Several factors contributed to the growth in NEV numbers. First, in keeping with the new climate regulations, those cities with ownership restrictions made exceptions for NEV owners to encourage people to purchase NEVs instead of conventional vehicles. Second, although the overall level of state investment in transportation infrastructure declined markedly, charging stations were a key exception to this pattern and received substantial outlays. The number of stations increased from a few tens of thousands 20 years ago to hundreds of thousands today. This public infrastructure was particularly important given that most Chinese vehicle owners cannot charge their NEVs overnight in a private space. So employer-based charging is very important, as are public stations for those who do not commute by car.
Finally, the central government pressured many cities to purchase more NEVs, such as transit buses and municipal fleet vehicles. This led to positive spillover effects as factories gained skill in producing NEVs and potential buyers became accustomed to seeing them on the roads.
The growth of in-vehicle telematics has been large, but, again, many expected it to be even larger. Constraints continue on access to online services, and vehicles are no exception. One growth area has been services that help drivers navigate congestion, which remains a serious problem in many cities. Real-time data help drivers identify less-congested routes, which is especially helpful for truck drivers and taxi services. However, as more and more drivers use them, the advantages have become smaller as more people can find those "hidden" routes.
Roadside assistance is another popular telematic service because the number of crashes remains high and people worry about being stranded on long-distance trips. The car can automatically signal its location and summon police or ambulance services. However, this capability is expensive, so it is used mostly by affluent drivers.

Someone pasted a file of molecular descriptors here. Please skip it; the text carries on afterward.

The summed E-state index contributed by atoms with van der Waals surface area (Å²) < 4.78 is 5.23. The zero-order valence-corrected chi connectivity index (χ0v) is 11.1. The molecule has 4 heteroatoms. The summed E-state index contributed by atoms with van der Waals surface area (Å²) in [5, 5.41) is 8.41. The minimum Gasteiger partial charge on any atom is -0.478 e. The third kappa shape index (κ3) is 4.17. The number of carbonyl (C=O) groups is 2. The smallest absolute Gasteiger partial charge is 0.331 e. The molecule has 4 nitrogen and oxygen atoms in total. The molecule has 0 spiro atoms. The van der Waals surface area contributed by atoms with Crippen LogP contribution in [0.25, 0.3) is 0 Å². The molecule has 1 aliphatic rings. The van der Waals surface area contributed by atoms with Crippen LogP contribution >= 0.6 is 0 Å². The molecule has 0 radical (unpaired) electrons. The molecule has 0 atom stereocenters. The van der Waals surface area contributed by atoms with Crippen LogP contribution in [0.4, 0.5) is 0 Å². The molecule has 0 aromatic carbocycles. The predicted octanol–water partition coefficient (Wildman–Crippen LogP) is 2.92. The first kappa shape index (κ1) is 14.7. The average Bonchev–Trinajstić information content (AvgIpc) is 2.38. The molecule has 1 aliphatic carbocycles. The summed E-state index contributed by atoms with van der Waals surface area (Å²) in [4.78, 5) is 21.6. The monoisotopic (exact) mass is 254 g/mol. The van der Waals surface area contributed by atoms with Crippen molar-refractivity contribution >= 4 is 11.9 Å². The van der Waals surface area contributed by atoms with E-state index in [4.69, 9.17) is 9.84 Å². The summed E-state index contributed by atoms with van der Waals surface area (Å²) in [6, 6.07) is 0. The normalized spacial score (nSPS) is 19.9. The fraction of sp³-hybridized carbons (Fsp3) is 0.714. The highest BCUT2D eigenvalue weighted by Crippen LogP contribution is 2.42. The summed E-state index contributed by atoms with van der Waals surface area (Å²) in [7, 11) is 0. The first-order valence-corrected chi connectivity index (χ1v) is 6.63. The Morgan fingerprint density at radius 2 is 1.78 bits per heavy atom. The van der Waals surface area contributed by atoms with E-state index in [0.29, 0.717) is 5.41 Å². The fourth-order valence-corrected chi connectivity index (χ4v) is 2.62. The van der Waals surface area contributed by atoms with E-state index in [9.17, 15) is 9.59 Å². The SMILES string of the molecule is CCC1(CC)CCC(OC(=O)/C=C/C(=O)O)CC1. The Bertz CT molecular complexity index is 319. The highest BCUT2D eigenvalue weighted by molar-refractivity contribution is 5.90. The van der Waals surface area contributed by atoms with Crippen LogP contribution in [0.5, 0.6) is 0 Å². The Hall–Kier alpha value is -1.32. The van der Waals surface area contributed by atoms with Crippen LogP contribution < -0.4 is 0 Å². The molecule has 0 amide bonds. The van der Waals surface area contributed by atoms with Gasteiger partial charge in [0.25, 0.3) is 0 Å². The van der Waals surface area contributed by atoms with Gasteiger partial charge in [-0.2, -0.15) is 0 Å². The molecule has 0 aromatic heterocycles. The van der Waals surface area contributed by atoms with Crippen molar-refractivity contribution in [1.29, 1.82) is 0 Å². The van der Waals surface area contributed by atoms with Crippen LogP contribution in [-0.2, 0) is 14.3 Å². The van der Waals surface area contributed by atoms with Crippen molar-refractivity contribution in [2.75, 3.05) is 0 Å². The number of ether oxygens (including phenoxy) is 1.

E-bikes—both the electric-assisted bicycles and the electric scooters, as well as everything in between—are an important mode for those urban dwellers who cannot yet afford cars. Growth has been steady, and they are seemingly everywhere. Their appeal is in making trips that are too far to walk and too inconvenient for transit. Although some cities had attempted to ban them previously, those days are over, and cities have instead tried to accommodate them with separate lanes and, in some cases, even off-street paths. Some models travel too fast to mix safely with pedestrian traffic, so a few places have three types of roadways—for cars, for e-bikes, and for totally nonmotorized traffic. But this is more of an experiment and does not seem likely to constitute a future model.
Smartphones have also enabled substantial growth in ride-sharing and car-sharing. Although owning a luxury foreign car continues to be a status symbol, for many households, the ability to access a car when needed fills an important void. Although people might still aspire to owning a car one day, these modes are quite popular for now. Some vehicle owners drive for ride-sharing services on the side to earn extra money, and, despite a few well-publicized fatal crashes and high-profile crimes, the public continues to use these services because they cannot purchase cars.